# PROBLEM LINK:

Author: Alexey Zayakin
Tester: Hanlin Ren
Editorialist: Hanlin Ren

CHALLENGE

# PREREQUISITES:

Perhaps you need to know how to compute the length of the longest increasing sequence fast enough
You can also refer to this page for computing the LIS in O(N\log N) time.

# PROBLEM:

Given a random permutation A of 1,2,\dots,N, you need to split A into K parts, rearrange them in any order you like, then concatenate them. You need to maximize the longest increasing sequence of the final permutation.

# EXPLANATION:

A very simple approach is: we move the smallest \lfloor \frac{K-1}{2}\rfloor numbers to the start of the permutation. It’s easy to see that the solution is valid, as it always cut the input permutation into no more than K parts. This algorithm gets 29.3pts. Many contestants use this approach, and one of the solutions can be found here.

Of course, we can also try to move the largest \lfloor \frac{K-1}{2}\rfloor numbers to the end of the permutation. Unfortunately, the score is 29.2pts which is a little bit lower. There are also many contestants that use this approach, and one of the solutions can be found here.

Actually, we can simply output the better of the two permutations generated above: we calculate the LIS of two permutations respectively, and output the one with the larger LIS. This strategy also gets 29.3pts, but its score is (of course) a little bit higher than the previous two. A sample solution can be found here.

Another strategy, as in Setter’s solution, is as follows. We split the permutation by making a cut before each of the numbers 1\sim (K-1). (e.g. if A=(5,2,6,3,1,4,7) and K=4, then we split A into (5), (2,6), (3) and (1,4,7).) Then we sort these sequences by their first number. (e.g. in the aforementioned instance, we concatenate (1,4,7), (2,6), (3) and (5) together, so our final permutation is (1,4,7,2,6,3,5).)

When K is large, this method performs better than methods discussed above. However, when K is small, this method does not guarantee that the LIS of the new permutation is better than the LIS of the input one. Therefore we need to combine it with other solutions. Tester’s implementation gets a score of about 0.352pts, compared to the best solutions in contest.

Of course, we can use more methods to generate more solutions, and output the optimal one. What’s your algorithm? Feel free to share with us!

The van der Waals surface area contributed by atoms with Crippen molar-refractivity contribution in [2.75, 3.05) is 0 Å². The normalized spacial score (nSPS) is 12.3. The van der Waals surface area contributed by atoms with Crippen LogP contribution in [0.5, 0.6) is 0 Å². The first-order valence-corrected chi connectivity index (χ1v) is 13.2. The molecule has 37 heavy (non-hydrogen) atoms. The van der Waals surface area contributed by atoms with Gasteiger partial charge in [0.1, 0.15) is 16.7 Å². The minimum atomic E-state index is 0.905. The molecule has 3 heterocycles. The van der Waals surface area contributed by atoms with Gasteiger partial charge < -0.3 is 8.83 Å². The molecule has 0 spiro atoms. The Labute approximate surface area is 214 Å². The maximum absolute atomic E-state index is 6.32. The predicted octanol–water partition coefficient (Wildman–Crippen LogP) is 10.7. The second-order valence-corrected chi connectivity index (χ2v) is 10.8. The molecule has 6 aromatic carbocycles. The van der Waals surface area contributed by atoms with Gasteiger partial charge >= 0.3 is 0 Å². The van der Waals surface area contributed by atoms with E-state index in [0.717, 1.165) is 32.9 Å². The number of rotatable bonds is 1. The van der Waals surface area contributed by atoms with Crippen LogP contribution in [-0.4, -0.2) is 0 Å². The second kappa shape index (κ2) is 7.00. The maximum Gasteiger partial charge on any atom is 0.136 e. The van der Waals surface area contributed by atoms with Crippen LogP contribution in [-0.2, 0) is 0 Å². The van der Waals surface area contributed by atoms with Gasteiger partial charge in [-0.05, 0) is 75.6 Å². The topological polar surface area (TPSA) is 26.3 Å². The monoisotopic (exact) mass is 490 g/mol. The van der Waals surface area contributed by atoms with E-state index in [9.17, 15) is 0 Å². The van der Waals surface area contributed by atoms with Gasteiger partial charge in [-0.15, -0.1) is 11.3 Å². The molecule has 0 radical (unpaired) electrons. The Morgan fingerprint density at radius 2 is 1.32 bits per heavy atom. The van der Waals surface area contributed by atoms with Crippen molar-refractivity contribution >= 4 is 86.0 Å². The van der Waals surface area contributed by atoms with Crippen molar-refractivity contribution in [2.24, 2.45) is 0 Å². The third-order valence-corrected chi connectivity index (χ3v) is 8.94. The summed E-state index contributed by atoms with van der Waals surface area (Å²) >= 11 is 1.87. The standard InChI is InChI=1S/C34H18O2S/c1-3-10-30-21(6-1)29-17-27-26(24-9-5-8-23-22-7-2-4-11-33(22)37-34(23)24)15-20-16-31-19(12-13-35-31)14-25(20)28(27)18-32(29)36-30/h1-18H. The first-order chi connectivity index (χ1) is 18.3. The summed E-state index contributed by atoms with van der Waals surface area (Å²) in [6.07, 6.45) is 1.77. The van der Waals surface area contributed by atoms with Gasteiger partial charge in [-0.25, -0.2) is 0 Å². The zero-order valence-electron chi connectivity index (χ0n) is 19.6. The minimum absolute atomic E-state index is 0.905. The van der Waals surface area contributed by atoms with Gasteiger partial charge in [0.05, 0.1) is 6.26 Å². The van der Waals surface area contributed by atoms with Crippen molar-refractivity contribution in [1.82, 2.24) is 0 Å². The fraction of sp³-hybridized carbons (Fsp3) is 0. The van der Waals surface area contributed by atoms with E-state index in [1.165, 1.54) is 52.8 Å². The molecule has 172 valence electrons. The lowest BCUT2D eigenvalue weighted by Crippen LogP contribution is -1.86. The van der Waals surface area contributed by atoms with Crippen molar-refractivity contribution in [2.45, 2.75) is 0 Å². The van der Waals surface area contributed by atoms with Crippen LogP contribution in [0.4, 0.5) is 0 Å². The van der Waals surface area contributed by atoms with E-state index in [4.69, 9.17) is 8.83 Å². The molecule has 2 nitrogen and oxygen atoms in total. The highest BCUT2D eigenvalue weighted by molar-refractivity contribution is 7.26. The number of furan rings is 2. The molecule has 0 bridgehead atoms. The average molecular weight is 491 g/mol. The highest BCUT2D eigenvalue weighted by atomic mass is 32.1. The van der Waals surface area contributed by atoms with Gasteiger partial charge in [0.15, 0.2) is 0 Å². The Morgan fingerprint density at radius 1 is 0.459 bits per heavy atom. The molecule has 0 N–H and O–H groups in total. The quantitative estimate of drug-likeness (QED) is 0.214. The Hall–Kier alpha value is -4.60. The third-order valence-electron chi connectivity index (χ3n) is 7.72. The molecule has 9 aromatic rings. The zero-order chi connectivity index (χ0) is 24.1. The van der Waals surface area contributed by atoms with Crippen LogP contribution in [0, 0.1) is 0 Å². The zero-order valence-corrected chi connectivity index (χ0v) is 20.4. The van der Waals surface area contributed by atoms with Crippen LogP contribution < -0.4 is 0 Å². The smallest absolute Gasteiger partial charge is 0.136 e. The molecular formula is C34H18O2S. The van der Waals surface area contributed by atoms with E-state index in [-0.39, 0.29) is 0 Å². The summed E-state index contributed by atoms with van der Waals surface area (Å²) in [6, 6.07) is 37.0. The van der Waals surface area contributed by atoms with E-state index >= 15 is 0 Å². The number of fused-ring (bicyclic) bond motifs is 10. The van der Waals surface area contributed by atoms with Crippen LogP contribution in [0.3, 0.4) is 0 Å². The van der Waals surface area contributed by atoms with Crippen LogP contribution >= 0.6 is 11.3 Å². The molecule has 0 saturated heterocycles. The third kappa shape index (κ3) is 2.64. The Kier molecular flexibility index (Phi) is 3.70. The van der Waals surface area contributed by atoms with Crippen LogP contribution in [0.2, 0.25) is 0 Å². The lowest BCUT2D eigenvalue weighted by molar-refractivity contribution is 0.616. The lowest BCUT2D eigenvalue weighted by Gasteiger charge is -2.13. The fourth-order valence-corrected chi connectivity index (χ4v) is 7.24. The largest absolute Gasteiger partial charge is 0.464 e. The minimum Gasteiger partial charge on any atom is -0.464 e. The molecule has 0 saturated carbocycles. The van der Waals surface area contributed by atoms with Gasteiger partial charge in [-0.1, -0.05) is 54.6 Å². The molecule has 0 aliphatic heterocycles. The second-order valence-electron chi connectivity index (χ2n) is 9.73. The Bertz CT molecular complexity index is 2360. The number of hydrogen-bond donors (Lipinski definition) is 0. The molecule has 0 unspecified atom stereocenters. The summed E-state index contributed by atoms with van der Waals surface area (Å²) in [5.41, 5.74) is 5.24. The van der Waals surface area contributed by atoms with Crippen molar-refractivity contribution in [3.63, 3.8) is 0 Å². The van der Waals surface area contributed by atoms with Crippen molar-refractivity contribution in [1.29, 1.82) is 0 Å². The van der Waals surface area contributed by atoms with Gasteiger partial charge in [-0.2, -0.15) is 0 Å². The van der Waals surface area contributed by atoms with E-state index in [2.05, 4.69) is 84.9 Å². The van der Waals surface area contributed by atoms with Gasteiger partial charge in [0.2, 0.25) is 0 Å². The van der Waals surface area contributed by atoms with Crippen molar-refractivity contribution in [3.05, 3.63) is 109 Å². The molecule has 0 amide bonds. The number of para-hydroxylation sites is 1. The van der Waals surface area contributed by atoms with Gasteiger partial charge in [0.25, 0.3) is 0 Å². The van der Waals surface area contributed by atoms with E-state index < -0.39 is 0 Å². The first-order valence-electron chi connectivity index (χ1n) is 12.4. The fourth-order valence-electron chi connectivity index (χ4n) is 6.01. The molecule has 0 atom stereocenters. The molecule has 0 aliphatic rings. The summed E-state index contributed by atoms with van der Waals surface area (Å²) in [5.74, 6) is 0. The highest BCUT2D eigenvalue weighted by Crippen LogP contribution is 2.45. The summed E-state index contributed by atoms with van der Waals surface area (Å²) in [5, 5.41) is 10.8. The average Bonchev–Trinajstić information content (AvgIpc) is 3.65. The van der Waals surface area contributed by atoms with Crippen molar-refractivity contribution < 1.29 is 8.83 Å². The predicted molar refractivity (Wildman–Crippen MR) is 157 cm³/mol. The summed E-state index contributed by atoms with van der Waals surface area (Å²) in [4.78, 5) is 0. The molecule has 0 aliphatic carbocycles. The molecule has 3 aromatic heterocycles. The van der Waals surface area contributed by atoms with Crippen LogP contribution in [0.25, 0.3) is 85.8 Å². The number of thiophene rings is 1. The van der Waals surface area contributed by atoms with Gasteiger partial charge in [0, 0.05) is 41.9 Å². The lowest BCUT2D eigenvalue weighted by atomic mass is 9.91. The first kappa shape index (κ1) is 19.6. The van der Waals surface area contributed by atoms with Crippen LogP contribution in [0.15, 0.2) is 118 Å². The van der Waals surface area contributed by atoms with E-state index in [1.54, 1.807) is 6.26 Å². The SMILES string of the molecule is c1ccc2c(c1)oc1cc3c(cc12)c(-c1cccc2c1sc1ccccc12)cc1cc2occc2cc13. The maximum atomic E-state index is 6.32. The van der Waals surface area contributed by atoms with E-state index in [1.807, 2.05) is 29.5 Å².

# ALTERNATE EXPLANATION:

As this is a challenge problem, there must be a lot of different approaches. Please feel free to share your approach!

(It seems that some discussion is already happening here.)

# SOLUTIONS:

Setter's Solution
#include <bits/stdc++.h>

using namespace std;

const int MX = 500000;

int a[MX];

int main() {
int n, k;
ignore = scanf("%d %d", &n, &k);
for (int i = 0; i < n; i++) ignore = scanf("%d", a + i);

int x = (k - 1) / 2;
if (x + 2 * sqrt(n - x) > k) {
for (int i = 1; i <= x; i++) printf("%d ", i);
for (int i = 0; i < n; i++) {
if (a[i] <= x) continue;
printf("%d ", a[i]);
}
printf("\n");
}
else {
vector<bool> split(n + 1, false);
split[0] = true;
split[n] = true;

vector<pair<int, int>> vec;
for (int i = 0, f = 0; i < n; i++) {
if (a[i] > k) continue;

vec.emplace_back(a[i], i);
if (f > 0) split[i] = true;
f++;
}

sort(vec.begin(), vec.end());

for (auto& x : vec) {
int i = x.second;
while (split[i] == false) i--;
do {
printf("%d ", a[i]);
i++;
} while (split[i] == false);
}
printf("\n");
}

return 0;
}

Tester's Solution
#include <bits/stdc++.h>
using namespace std;

void gi(int &x) {char ch = getchar(); x = 0; while (ch < '0' || ch > '9') ch = getchar(); while (ch >= '0' && ch <= '9') x = x * 10 + ch - 48, ch = getchar();}
#define sz 1020202
void pi(int x) {if (x > 9) pi(x / 10); putchar(x % 10 + 48);}

int n, k;
int z[sz];
int add(int x, int y) {for (; x <= n; x += x & -x) z[x] = max(y, z[x]);}
int MAX(int x) {int a = 0; for (; x; x -= x & -x) a = max(a, z[x]); return a;}
int lis(int *a) {
int mx = 0, f = 0;
for (int i = 0; i <= n; i++) z[i] = 0;
for (int i = 1; i <= n; i++) {
f = MAX(a[i]) + 1;
add(a[i], f); mx = max(mx, f);
}
return mx;
}

void output(int *a) {
for (int i = 1; i <= n; i++) pi(a[i]), putchar(' ');
}

int a[sz], b[sz], bl, c[sz], cl, d[sz];

void do3(int *b) {
static int z[sz]; int l = 0;
for (int i = 1; i <= n; i++) z[a[i]] = i;
for (int i = 0; i < k; i++) {
int s = 1; if (i) s = z[i];
while (s <= n) {
b[++l] = a[s++]; if (a[s] < k) break;
}
}
}

int main() {
gi(n); gi(k);
for (int i = 1; i <= n; i++) gi(a[i]);
int tmp = (k - 1) / 2;
for (int i = 1; i <= tmp; i++) b[++bl] = i;
for (int i = 1; i <= n; i++) if (a[i] > tmp) b[++bl] = a[i];
for (int i = 1; i <= n; i++) if (a[i] <= n - tmp) c[++cl] = a[i];
for (int i = n - tmp + 1; i <= n; i++) c[++cl] = i;
do3(d);
int lisb = lis(b), lisc = lis(c), lisd = lis(d);
int lm = max(lisb, max(lisc, lisd));
if (lisb == lm) output(b);
else if (lisc == lm) output(c);
else output(d);
return 0;
}

2 Likes

This might be a stupid question, because I’ve never solved a challenge problem before, but what happens when the given sequence is already sorted? Thank you.

It’s written in the test generation part that the input array is not of the format 1,2,3…n in sorted order.

2 Likes

1 Like

The 1st simple approach you mentioned is producing such permutation for some tests in which LIS length is equal to that of original input array. See here . It should not even pass according to Scoring procedure of the problem let alone getting 29.3 .

1 Like

Then how did it workout ?